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Oklahoma City Thunder: More Eskimo Joe’s comparisons

by Berry Tramel Published: May 23, 2012

Thunder Alley will return to being a pre-game festivity only. No more watch parties on the giant screen on Reno Avenue. I don’t know what other option the city had. The answer clearly was beefing up the police on duty, but the city can’t afford that. It’s not any more complicated than that.

The truth is, the atmosphere around Thunder Alley changed for the worse the larger the event became. I’ve heard tons of accounts from people Monday night who noticed a distinct change. It became a little scary. Even a lot scary. That’s independent of the shootings that occurred after the game, three blocks east over in Bricktown.

So a cool concept has gone the way of the wind. Earlier Wednesday, I blogged about the similarities between Thunder Alley and the Eskimo Joe’s anniversary celebration, which was discontinued in 1993 for much the same reasons. You can read that here.

After my blog, I got a response from Norman McNickle, who in 1993 was Stillwater’s chief of police and now is its director of public safety. Here’s what McNickle said:

“It is a shame that a few can ruin what are otherwise fine events by their bad actions. I actually spoke with others about the comparison between Thunder Alley and Eskimo Joe’s anniversary. Eskimo Joe’s event had a relatively peaceful ‘reunion’ atmosphere early in the evening. As time passed, it became clear the makeup of the crowd turned from predominantly ‘Stillwater and OSU Alumni’ to more unsavory elements between 10 p.m. and 11 p.m. Assaults, intoxication, arsons, vandalism, theft and other criminal activity increased exponentially after 11 p.m. Attendance by gang members increased significantly. As years passed, more and more armed people were removed from the crowd until the shooting in 1993 ended the event. After 11 p.m., there seemed to exist an ‘anything goes’ attitude in the event area.

“Over the years, we increased our staffing from using (at that time) all 70-plus Stillwater officers, all of OSU PD’s 30-plus officers and ultimately hired an additional 100 deputies from Tulsa County. Even with this large staffing level, we were unable to provide sufficient resources to safety police the event.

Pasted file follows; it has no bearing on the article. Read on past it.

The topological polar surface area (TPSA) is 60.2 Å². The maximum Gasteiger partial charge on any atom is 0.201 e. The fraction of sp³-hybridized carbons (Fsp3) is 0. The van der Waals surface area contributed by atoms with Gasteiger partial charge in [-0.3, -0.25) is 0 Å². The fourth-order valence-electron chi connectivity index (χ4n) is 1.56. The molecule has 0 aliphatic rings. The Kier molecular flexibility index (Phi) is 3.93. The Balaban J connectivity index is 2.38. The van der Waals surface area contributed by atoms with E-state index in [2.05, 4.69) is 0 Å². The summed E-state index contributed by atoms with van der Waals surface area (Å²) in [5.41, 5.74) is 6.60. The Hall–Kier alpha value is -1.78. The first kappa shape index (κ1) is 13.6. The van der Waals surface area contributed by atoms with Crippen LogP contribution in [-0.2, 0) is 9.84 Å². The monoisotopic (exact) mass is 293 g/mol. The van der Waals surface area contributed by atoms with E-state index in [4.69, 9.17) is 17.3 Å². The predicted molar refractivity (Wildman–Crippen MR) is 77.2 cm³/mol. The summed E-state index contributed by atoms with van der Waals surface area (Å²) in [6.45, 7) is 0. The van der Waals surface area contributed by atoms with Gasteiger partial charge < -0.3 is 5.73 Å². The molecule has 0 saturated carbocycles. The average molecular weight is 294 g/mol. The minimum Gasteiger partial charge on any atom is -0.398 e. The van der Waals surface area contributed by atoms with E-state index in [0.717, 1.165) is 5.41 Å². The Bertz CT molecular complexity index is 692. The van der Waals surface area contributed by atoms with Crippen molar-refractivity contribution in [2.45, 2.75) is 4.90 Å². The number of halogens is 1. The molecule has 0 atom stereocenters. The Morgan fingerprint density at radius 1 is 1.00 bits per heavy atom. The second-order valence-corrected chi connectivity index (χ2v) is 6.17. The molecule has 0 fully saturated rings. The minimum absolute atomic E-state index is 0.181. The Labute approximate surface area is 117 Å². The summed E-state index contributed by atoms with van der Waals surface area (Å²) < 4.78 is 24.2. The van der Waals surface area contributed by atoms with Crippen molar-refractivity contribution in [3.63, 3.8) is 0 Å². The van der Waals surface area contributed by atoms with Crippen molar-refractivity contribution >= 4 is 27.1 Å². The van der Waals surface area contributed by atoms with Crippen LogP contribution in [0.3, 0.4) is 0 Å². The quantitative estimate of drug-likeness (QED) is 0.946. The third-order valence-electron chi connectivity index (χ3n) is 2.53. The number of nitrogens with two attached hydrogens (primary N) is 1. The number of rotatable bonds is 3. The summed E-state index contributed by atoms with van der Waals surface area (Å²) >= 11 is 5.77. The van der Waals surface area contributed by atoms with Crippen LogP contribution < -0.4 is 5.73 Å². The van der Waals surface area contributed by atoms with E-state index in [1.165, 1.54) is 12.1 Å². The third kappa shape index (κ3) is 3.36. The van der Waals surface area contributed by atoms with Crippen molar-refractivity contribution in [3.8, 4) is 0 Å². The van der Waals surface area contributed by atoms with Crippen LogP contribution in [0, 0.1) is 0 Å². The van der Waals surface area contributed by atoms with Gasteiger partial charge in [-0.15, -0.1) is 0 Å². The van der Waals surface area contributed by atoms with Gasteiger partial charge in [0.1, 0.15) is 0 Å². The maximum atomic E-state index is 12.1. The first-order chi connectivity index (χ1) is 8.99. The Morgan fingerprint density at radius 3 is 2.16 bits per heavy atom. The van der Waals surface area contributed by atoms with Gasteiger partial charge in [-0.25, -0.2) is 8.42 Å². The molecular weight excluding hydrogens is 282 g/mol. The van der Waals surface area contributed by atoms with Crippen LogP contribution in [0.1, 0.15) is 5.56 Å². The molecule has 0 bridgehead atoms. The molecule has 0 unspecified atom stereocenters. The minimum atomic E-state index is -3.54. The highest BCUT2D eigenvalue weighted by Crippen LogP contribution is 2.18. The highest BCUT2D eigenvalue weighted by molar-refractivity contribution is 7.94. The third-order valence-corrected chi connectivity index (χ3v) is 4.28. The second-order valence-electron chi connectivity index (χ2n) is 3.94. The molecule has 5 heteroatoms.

“I sincerely sympathize with OKC PD and the other officials who must decide the future of Thunder Alley. Beyond encircling Thunder Alley (or Eskimo Joe’s) with fences and gated entrances with metal detectors, it is impossible to prevent unsavory or armed attendees. And I don’t know that those involved in the shooting were ever at Thunder Alley. This same fact circumstance applied to the Joe’s event. Regardless, the groups became intermingled, and law enforcement is responsible to attempt to maintain order in a large area.

“My wife and I have become Thunder fans, attended games, and enjoyed the atmosphere both in the arena and in Thunder Alley. Once again, it is sad to have to consider ending otherwise great events due to the actions of a few. It is a sad commentary on our society.”

by Berry Tramel
Berry Tramel, a lifelong Oklahoman, sports fan and newspaper reader, joined The Oklahoman in 1991 and has served as beat writer, assistant sports editor, sports editor and columnist. Tramel grew up reading four daily newspapers — The Oklahoman,...
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